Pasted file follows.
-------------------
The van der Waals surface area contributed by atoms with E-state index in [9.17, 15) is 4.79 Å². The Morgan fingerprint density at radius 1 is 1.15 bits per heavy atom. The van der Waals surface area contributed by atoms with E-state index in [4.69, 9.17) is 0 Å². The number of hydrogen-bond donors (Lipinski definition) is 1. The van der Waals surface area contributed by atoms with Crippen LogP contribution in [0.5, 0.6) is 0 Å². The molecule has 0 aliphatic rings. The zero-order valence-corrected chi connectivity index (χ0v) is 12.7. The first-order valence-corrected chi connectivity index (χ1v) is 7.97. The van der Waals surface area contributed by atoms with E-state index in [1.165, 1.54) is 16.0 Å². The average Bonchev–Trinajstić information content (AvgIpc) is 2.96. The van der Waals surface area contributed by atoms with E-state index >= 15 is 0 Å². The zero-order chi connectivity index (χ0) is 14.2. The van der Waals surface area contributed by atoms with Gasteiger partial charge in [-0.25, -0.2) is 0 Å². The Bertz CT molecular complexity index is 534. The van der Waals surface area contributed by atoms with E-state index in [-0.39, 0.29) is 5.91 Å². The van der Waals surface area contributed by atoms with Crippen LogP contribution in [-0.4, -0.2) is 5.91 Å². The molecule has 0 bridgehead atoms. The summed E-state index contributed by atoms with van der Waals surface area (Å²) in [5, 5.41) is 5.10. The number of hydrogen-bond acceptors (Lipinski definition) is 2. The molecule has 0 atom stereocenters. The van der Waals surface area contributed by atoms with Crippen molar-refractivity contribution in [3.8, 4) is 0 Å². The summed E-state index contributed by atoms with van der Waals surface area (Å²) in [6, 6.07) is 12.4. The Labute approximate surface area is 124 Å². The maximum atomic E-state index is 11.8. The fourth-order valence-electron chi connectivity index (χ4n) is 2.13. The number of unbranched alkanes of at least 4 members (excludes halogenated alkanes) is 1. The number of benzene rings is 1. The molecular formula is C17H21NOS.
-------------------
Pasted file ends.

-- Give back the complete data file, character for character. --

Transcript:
The van der Waals surface area contributed by atoms with E-state index in [9.17, 15) is 4.79 Å². The Morgan fingerprint density at radius 1 is 1.15 bits per heavy atom. The van der Waals surface area contributed by atoms with E-state index in [4.69, 9.17) is 0 Å². The number of hydrogen-bond donors (Lipinski definition) is 1. The van der Waals surface area contributed by atoms with Crippen LogP contribution in [0.5, 0.6) is 0 Å². The molecule has 0 aliphatic rings. The zero-order valence-corrected chi connectivity index (χ0v) is 12.7. The first-order valence-corrected chi connectivity index (χ1v) is 7.97. The van der Waals surface area contributed by atoms with E-state index in [1.165, 1.54) is 16.0 Å². The average Bonchev–Trinajstić information content (AvgIpc) is 2.96. The van der Waals surface area contributed by atoms with E-state index >= 15 is 0 Å². The zero-order chi connectivity index (χ0) is 14.2. The van der Waals surface area contributed by atoms with Gasteiger partial charge in [-0.25, -0.2) is 0 Å². The Bertz CT molecular complexity index is 534. The van der Waals surface area contributed by atoms with E-state index in [-0.39, 0.29) is 5.91 Å². The van der Waals surface area contributed by atoms with Crippen LogP contribution in [-0.4, -0.2) is 5.91 Å². The molecule has 0 bridgehead atoms. The summed E-state index contributed by atoms with van der Waals surface area (Å²) in [5, 5.41) is 5.10. The number of hydrogen-bond acceptors (Lipinski definition) is 2. The molecule has 0 atom stereocenters. The van der Waals surface area contributed by atoms with Crippen molar-refractivity contribution in [3.8, 4) is 0 Å². The summed E-state index contributed by atoms with van der Waals surface area (Å²) in [6, 6.07) is 12.4. The Labute approximate surface area is 124 Å². The maximum atomic E-state index is 11.8. The fourth-order valence-electron chi connectivity index (χ4n) is 2.13. The number of unbranched alkanes of at least 4 members (excludes halogenated alkanes) is 1. The number of benzene rings is 1. The molecular formula is C17H21NOS.